Number of dengue cases on the rise in Salto — MercoPress

Uruguay: Number of dengue cases on the rise in Salto

Thursday, April 11th 2024 – 18:58 UTC

The last dengue epidemic in Uruguay was recorded in Salto in 1916
The last dengue epidemic in Uruguay was recorded in Salto in 1916

Uruguayan health authorities have expressed their concern about the recent increase in the number of cases of dengue fever in the town of Salto, where over 130 detections have been confirmed.

Specific measures were taken in the areas where most outbreaks were located, Salto Mayor Andrés Lima told reporters. He also pointed out that most cases were autochthonous, meaning that the patients did not have a recent travel history. Lima also mentioned that over 15 people needed hospitalization, mostly in intermediate care units.

Lima also pointed out that bottles of mosquito repellent had been distributed in schools and homes for the elderly, in addition to fumigation campaigns launched by the Health Ministry (MSP).

On Tuesday alone, the MSP reported that 48 new cases of dengue fever had been confirmed, 25 of them autochthonous and 23 imported. Hence, the total number of Uruguayan residents suffering or having suffered from dengue fever reached 434 (244 autochthonous and 190 imported). There were also three deaths.

In this scenario, the University of the Republic (UdelaR) plans to breed Aedes Aegypti and sterilize the male specimens to prevent reproduction.

“The idea is to breed Aedes Aegypti mosquitoes to, when they reach pupae, sterilize the males of these insects and release them sterile to nature. In the biology and behavior of these insects, females copulate only once. In this copulation, they already have the sperm necessary to fertilize all their eggs and with this, what we achieve is that these females, which did have sexual intercourse with the male, will not have offspring,” explained Yaster Basmadjian, from UdelaR’s Institute of Hygiene. “The idea is, in the long run, to try to reduce mosquito populations,” he added.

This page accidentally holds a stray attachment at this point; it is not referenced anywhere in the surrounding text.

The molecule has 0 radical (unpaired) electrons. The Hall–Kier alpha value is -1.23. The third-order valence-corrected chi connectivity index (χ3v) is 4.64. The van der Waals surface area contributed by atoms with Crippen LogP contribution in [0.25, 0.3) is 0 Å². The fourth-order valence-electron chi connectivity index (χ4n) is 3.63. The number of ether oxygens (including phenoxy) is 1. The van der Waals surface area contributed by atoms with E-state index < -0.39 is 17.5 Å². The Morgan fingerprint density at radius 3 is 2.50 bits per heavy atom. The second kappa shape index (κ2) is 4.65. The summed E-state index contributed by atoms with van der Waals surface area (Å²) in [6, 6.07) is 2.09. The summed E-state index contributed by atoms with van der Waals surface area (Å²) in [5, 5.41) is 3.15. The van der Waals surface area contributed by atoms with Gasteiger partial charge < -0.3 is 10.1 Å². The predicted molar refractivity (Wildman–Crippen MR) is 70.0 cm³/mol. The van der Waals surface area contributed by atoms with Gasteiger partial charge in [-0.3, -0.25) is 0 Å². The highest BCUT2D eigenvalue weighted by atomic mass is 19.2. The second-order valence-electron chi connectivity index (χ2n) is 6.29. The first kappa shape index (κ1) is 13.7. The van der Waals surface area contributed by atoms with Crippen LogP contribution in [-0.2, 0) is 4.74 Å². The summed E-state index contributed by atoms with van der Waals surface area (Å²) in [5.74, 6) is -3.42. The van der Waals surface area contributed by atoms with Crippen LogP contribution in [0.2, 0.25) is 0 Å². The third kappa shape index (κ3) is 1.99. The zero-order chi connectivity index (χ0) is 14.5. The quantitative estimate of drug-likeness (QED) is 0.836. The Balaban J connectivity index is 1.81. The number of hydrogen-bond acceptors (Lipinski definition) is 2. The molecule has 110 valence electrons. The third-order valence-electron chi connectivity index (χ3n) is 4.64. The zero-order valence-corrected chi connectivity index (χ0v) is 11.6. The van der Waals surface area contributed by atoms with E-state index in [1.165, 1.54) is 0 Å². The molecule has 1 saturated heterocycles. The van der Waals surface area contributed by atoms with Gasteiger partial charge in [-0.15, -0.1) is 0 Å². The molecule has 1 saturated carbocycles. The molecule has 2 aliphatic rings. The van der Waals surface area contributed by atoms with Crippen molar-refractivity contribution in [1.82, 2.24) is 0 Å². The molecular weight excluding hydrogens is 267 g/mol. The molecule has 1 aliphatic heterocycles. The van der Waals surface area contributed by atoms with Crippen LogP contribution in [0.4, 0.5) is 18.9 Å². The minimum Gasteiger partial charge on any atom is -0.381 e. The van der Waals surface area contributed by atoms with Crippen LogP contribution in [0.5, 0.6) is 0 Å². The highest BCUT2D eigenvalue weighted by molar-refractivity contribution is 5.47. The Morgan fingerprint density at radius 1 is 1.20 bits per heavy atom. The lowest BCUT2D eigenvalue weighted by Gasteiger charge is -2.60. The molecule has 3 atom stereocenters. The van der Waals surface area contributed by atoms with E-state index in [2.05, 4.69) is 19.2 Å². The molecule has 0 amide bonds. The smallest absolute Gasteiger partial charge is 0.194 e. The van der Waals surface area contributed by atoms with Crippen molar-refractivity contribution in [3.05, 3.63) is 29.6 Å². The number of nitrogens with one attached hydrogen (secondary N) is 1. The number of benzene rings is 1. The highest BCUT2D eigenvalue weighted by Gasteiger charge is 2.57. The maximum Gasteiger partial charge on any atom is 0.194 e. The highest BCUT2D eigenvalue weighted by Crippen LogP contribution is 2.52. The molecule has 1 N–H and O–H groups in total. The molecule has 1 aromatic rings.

The scientist also explained that the project entails no genetic modification of the insects. “We do not create monsters, we simply breed them here. The eggs came from nature and we started the colony. The egg is raised here, the larvae hatch, pupate, then become adults and then it is our own females and males, born in the laboratory, that continue to generate eggs to sustain the colony,” he elaborated.

In addition to the UdelaR School of Medicine, the MSP, and the International Atomic Agency are collaborating with the initiative.

Basmadjian also explained that the Aedes Aegypti is an African mosquito that arrived in America on ships carrying slaves, with “eggs stuck on the walls of the jars that brought water.”

“When it reaches the American continent, it quickly spreads throughout South and Central America and reaches the southern United States,” the expert added.

The last dengue epidemic in Uruguay was recorded in Salto in 1916. Between the 1940s and 1950s, there was a successful mass mosquito control and eradication campaign.

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